Scene Stealers
Totally Leg-al
By Christopher Ong

Picture perfect: Whether it’s acting or directing, Vanessa Vanderstraaten (left) and Ang Geck Geck go under the spotlight.


Dads can surprise.


Vanessa Vanderstraaten tells the story of the day she sat down with her father and stepmum to watch the controversial movie Sex.Violence.FamilyValues, in which she plays a rebellious and headstrong teenager.


There is a scene of Vanessa gyrating on the pole.


“My head was filled with thoughts like: ‘Is he going to disown me? Is he going to stop me from acting forever?’” she says. “It’s one thing to pole dance, and another to let your father watch you do it.”


“In the end, he was actually more disturbed by my tattoos. He knew I had them – I think he just didn’t want to see them on the big screen!”


As for her role as Rachel, it was a forgettable one… for her father. Jokes Vanessa: “He told me my performance was good, and that he blocked the film out from his memory as soon as it was over!”


But Sex.Violence.FamilyValues will live long in the NTU alumna’s memory, and not just because it was her movie debut.


She tells of her painful experience making the movie: “I trained in pole dancing for two months. It requires a lot of upper body strength and I have none. I ended up with a lot of bruises in really weird places.”

It bruised her even more – on an emotional level – when her big screen debut almost did not work out after the movie was banned last year, just three days before its release.


When the ban was lifted and it finally aired in March, the movie had its run extended twice and earned solid reviews from the likes of The Straits Times.


Not a bad start for someone who was only bitten by the acting bug as an undergrad at the School of Humanities & Social Sciences. Not bad indeed considering that Vanessa has since starred in a XinMSN web drama, Get Social, and also currently hosts the reality talent competition The Final 1, which airs every Wednesday night on Channel 5.


The vivacious 25-year-old Eurasian says: “Many young actors pay their dues for a long time before a big break comes along. I’ve been incredibly fortunate to get these high-profile gigs with a lot of exposure.”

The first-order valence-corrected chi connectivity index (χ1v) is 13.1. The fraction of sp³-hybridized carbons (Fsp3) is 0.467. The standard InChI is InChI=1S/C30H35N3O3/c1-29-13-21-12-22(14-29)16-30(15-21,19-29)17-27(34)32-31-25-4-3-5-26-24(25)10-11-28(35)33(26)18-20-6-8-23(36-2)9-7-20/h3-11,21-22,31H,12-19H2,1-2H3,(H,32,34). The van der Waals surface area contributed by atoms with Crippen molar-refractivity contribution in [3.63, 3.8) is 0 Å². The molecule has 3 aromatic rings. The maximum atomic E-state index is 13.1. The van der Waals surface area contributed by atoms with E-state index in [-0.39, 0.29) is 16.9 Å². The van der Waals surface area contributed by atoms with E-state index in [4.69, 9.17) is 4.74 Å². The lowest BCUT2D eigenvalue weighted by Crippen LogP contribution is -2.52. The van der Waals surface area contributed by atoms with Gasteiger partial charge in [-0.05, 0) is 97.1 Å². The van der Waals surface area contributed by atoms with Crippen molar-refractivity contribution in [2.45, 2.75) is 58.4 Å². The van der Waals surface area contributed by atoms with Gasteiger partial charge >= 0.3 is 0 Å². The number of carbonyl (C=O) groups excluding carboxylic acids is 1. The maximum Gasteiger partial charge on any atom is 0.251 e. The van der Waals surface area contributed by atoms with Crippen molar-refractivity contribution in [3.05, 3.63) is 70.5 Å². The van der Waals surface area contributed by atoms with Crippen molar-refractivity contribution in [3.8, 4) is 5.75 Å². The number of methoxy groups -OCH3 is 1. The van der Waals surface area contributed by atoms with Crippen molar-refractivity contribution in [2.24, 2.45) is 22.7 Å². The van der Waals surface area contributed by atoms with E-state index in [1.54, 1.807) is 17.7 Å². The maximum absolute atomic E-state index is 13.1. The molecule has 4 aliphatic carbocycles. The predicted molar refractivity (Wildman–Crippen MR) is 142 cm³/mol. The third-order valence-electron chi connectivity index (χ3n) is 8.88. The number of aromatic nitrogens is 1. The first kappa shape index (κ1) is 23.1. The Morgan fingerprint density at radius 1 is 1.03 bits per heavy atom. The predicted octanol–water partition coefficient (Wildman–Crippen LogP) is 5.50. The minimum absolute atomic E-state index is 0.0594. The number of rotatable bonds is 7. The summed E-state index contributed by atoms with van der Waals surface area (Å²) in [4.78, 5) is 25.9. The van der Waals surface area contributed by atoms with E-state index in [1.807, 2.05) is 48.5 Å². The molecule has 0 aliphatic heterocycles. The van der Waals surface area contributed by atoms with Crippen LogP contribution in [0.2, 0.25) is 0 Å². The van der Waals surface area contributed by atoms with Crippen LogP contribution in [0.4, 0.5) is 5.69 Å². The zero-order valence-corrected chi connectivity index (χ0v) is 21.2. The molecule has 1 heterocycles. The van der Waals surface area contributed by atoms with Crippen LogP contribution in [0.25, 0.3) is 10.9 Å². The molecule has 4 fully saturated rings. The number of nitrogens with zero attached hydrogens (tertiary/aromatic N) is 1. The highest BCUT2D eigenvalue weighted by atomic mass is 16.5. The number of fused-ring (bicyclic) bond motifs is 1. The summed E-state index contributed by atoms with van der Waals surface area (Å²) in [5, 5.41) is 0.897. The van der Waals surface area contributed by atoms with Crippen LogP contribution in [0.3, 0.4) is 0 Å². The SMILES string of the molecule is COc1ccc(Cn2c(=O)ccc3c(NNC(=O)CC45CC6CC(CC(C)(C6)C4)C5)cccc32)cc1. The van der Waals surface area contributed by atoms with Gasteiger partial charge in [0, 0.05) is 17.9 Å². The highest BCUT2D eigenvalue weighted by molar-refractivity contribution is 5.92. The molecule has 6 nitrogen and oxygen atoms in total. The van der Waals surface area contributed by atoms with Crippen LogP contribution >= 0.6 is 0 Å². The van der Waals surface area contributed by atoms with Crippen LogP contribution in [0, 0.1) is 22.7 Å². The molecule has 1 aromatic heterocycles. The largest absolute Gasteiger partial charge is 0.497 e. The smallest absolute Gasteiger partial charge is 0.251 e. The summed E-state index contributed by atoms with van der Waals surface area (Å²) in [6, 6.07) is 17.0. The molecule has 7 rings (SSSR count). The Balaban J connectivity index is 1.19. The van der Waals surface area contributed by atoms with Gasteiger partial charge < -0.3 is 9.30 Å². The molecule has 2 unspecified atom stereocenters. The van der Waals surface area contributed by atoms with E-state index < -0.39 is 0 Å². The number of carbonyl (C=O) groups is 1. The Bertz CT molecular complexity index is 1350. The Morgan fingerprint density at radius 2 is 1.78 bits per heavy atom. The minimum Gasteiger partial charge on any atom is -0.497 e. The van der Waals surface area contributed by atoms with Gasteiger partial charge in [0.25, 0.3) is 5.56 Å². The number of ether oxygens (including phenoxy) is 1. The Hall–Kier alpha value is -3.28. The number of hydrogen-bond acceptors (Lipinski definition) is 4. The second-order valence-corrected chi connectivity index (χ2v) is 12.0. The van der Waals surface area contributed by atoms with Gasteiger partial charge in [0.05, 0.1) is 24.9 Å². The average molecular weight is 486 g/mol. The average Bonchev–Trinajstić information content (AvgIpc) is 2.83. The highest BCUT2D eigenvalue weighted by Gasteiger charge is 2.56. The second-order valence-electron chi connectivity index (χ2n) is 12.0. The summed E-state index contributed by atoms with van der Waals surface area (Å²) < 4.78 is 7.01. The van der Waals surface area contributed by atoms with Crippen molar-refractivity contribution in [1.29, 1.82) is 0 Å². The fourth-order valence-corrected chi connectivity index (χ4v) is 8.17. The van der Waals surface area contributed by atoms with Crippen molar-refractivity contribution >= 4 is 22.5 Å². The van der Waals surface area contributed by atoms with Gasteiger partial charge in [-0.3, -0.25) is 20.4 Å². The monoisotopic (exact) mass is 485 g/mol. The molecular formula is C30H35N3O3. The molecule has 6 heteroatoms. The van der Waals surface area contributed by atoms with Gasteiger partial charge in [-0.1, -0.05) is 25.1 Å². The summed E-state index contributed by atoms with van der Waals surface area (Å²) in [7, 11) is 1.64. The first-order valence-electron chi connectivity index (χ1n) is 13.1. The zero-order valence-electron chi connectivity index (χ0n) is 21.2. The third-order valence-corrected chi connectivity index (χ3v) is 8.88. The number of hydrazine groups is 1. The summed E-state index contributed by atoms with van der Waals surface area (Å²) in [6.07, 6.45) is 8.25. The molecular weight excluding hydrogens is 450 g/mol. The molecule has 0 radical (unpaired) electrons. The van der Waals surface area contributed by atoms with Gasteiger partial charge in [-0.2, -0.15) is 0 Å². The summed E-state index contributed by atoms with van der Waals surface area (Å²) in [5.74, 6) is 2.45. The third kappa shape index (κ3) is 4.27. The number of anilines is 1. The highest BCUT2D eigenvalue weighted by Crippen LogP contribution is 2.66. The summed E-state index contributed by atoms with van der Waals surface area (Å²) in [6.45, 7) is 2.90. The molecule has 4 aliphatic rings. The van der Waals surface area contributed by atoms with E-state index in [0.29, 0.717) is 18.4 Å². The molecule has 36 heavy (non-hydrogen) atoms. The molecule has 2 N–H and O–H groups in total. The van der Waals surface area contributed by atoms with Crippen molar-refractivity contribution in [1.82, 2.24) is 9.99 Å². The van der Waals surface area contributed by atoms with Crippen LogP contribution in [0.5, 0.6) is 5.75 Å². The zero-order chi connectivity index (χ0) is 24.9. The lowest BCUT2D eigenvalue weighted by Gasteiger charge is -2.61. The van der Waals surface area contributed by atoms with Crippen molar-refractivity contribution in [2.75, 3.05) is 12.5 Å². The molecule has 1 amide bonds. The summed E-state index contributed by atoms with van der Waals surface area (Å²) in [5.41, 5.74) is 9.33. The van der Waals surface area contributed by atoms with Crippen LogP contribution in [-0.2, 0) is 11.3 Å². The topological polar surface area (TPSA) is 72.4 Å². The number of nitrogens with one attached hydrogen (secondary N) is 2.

The English Literature major was lucky too to have been taught by Michael Corbidge – an active member of the local theatre scene – while pursuing a Minor in Drama and Performance at NTU.


She recalls fondly: “He suggested that I train with the Singapore Repertory Theatre’s The Young Co. I did, and I think I enjoyed it too much!”


In 2011, after exiting stage left at her convocation ceremony, the leggy 1.69m lass entered stage right at the DBS Arts Centre for her professional theatre debut with The Young Co.’s Grimm Tales. She tells HEY!: “It was my graduation show and when it was over, I felt empty.”


“I realised then that I really enjoyed the rehearsals and being able to tell stories on stage. There was no other feeling like it and I wanted to keep acting.”


But the pursuit of that dream has not been without sacrifices. She says: “Acting as a career is not very lucrative or profitable – I’ve certainly had to cut down on my shopping. But the real sacrifices are when you have to go for rehearsals every night. That’s when you think: ‘My gosh, I want my weeknights back.’”


One thing she definitely does not want back is her Mohawk, which she wore as a finalist in The New Paper New Face in 2009.


She explains the look: “I was going through a breakup and girls tend to do silly things after one. You want to cleanse and reinvent yourself.”


She has certainly reinvented herself, sharing the spotlight with big-name judges Kit Chan, Ken Lim and Taufik Batisah in The Final 1. She says: “It can be nerve-racking knowing that if you mess up, it’s going to be ‘live’ on national TV. You have to have ice water in your veins.”


So what has she set her sights on next?


“I’m really enjoying the different genres and mediums and, who knows, maybe I’ll even get to perform in different countries someday.”


Vanessa is not setting herself a timeframe for success. “It’s a very Singaporean thing to have a Plan B,” she says. “If I’m going to throw myself 100% into this career, I don’t want to do it with a backup plan. It’s all or nothing. I’m here to stay… you watch my face!”